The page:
It has been stated often in Ardent Partners research and webinars that “it is an exciting time to work in procurement.” And this is no less true today than it was last year or the year before. Whether it is because of the fast pace of business, the increasing scope of procurement’s responsibilities, or because the quest to spend smarter and save more never truly ends, Chief Procurement Officers (CPOs) and their teams are always on point to drive enterprise performance and deliver more value.

Another reason why it is exciting to work in procurement today – and will be in the future – is the unprecedented innovation available in the business technology market today; and it grows daily. Innovative technologies, like self-service solutions, improved user interfaces and experiences (UI / UX), and mobility, are fostering a more responsive, flexible, and effective procurement workforce that is better suited to adapt to the increasing uncertainty and evolving business needs of today and tomorrow. In short, business innovation is driving procurement agility, and will come to define the prototypical 21st century procurement team.

Today’s article, the second installment in a three-part series, examines three business innovations and how they will combine to help CPOs and their teams drive procurement agility:

1. Self-Service Applications: A trend that has accelerated since the beginning of the 21st century is that as technologies evolve and become more advanced, they (eventually) become more accessible to technology neophytes. Thus, line-of-business users and business units are less reliant on internal partners, like IT, to provide them with raw data, business tools, and information and intelligence. Surely, IT still plays a major part in selecting, implementing, integrating, maintaining, troubleshooting, governing, and securing IT infrastructure and business solutions (although tech innovations are driving business changes for CIOs – click to read our recent analysis).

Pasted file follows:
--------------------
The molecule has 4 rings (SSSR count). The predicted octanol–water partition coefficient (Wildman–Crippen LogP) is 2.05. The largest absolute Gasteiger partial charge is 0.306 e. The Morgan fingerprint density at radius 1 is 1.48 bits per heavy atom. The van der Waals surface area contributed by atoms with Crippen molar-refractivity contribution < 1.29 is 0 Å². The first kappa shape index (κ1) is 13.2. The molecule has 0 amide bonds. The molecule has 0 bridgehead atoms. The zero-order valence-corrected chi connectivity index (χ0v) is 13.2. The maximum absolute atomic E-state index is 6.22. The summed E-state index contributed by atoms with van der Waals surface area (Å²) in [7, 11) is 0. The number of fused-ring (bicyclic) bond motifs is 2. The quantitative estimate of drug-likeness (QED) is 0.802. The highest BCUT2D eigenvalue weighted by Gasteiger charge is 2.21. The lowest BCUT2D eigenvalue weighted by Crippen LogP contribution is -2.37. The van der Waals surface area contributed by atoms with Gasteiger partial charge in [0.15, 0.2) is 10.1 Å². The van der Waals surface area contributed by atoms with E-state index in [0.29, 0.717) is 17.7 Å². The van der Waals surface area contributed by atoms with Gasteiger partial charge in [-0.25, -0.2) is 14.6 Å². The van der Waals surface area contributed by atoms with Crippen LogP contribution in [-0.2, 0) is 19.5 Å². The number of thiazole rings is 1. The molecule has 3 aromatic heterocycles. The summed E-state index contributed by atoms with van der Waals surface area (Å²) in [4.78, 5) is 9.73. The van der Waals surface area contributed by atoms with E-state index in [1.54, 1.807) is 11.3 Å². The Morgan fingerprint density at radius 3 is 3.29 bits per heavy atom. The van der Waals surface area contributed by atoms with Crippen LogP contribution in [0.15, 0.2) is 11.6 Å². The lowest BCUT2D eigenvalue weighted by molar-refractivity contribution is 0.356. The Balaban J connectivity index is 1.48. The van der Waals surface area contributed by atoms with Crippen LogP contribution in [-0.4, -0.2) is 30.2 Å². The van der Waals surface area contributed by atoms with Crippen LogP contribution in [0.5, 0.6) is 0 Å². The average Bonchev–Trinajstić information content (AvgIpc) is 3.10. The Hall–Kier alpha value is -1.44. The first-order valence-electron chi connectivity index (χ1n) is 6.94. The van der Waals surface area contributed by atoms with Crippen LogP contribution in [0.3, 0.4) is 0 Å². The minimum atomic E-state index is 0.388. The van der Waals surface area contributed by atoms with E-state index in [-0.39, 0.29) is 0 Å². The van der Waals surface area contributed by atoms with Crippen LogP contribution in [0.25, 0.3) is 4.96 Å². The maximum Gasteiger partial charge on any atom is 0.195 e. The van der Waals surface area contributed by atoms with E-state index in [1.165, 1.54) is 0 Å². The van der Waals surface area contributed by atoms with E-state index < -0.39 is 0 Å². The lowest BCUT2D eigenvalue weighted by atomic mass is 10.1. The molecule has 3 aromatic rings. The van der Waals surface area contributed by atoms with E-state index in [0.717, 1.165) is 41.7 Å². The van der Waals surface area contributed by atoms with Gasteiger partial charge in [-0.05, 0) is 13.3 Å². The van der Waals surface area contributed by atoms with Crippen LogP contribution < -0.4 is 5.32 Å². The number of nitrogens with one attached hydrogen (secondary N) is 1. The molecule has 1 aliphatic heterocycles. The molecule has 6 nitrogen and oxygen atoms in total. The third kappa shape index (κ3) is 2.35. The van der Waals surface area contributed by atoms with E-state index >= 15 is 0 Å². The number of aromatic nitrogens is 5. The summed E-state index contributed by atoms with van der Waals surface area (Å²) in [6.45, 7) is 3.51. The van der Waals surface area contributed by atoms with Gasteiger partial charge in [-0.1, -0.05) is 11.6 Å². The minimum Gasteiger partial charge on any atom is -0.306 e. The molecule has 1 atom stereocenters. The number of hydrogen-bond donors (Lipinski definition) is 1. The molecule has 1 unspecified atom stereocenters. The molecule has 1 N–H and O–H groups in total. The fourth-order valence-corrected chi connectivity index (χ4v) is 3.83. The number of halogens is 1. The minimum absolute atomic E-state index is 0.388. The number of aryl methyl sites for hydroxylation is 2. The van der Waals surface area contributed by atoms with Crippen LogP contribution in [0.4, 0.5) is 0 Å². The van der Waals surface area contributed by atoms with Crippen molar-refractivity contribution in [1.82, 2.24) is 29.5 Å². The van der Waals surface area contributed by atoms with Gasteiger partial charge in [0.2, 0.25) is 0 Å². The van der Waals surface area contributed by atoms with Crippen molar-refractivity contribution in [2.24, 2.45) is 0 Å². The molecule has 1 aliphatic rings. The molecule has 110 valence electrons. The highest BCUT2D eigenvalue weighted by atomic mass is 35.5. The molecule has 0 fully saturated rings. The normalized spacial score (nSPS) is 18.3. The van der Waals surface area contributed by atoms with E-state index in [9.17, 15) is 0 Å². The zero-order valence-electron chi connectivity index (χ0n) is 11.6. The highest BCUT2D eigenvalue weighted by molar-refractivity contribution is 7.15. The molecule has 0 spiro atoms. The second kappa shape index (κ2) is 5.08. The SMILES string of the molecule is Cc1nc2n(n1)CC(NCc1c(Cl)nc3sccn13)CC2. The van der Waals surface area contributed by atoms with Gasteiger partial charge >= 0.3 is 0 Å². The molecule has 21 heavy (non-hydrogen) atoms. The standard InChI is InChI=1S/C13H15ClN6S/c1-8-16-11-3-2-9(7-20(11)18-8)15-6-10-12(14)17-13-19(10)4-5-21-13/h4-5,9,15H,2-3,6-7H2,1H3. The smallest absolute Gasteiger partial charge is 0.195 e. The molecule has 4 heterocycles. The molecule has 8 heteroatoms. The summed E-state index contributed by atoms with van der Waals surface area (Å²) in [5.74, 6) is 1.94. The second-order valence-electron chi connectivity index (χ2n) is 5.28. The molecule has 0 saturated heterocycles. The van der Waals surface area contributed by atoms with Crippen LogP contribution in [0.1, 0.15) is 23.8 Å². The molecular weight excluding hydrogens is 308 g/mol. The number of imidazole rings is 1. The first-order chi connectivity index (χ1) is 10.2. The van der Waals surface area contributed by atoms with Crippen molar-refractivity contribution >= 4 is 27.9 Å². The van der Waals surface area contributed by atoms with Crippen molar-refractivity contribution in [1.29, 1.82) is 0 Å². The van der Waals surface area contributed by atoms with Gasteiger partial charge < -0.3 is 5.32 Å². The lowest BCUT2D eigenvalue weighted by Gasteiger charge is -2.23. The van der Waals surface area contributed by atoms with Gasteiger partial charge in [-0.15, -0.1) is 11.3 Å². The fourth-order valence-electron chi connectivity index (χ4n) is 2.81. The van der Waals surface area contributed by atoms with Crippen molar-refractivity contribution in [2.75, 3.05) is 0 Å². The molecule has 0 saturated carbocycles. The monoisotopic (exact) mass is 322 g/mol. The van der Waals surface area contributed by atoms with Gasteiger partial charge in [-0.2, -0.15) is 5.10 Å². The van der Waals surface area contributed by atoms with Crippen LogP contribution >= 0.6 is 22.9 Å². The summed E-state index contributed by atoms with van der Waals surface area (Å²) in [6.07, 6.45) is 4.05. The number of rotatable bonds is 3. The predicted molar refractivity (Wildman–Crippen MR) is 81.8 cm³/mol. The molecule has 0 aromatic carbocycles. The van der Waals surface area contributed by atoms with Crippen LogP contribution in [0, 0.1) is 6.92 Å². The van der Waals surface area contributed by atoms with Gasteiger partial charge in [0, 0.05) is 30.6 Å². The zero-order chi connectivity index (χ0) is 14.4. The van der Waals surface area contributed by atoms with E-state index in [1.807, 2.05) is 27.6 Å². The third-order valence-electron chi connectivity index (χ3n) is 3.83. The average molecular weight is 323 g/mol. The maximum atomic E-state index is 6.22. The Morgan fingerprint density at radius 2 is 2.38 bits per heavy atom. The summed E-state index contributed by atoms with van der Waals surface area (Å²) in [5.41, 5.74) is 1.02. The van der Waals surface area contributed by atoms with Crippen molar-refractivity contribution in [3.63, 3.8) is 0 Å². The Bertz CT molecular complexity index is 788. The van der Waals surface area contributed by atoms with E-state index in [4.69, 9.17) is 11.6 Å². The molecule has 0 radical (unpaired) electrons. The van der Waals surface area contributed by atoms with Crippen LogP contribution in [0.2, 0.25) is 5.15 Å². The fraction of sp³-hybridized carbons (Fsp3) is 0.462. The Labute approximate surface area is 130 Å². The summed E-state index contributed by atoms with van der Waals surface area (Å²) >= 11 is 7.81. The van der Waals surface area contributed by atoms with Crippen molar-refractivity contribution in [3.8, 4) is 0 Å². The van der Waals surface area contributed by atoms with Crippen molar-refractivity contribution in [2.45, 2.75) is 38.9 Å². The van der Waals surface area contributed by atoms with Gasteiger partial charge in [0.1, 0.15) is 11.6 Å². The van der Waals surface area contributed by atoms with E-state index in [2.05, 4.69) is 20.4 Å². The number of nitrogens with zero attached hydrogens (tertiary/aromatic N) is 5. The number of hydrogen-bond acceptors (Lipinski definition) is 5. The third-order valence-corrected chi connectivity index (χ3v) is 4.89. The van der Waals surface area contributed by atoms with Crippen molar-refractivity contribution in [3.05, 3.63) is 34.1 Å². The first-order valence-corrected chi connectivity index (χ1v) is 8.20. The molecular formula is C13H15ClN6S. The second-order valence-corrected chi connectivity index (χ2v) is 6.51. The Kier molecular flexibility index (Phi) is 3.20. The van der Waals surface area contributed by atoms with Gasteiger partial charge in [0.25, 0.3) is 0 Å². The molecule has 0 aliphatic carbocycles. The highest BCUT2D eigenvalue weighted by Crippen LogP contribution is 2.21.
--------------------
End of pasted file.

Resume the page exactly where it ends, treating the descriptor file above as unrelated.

But for everyday business transactions, like data pulls, information refreshes, and reporting and analysis, procurement teams are increasingly in the driver’s seat. Self-service procurement and sourcing applications, like spend analytics and eSourcing tools, empower procurement with powerful but user-friendly business solutions that allow them to operate without much involvement from IT, save for initial installation and regular maintenance (although this is changing as more enterprise go to the cloud).

2. Improved UI / UX: A natural extension of self-service applications is the improvement of their user interfaces and experiences (UI / UX). Intuitive and seamless UIs and UXs contribute greatly to high user adoption among business units — in this case, procurement and supply chain. Conversely, if a system is clunky, not well mapped to business processes, crashes frequently, or simply fails to deliver on the utility and value as advertised, then users are probably going to abandon them in favor of manual albeit tried and true methods.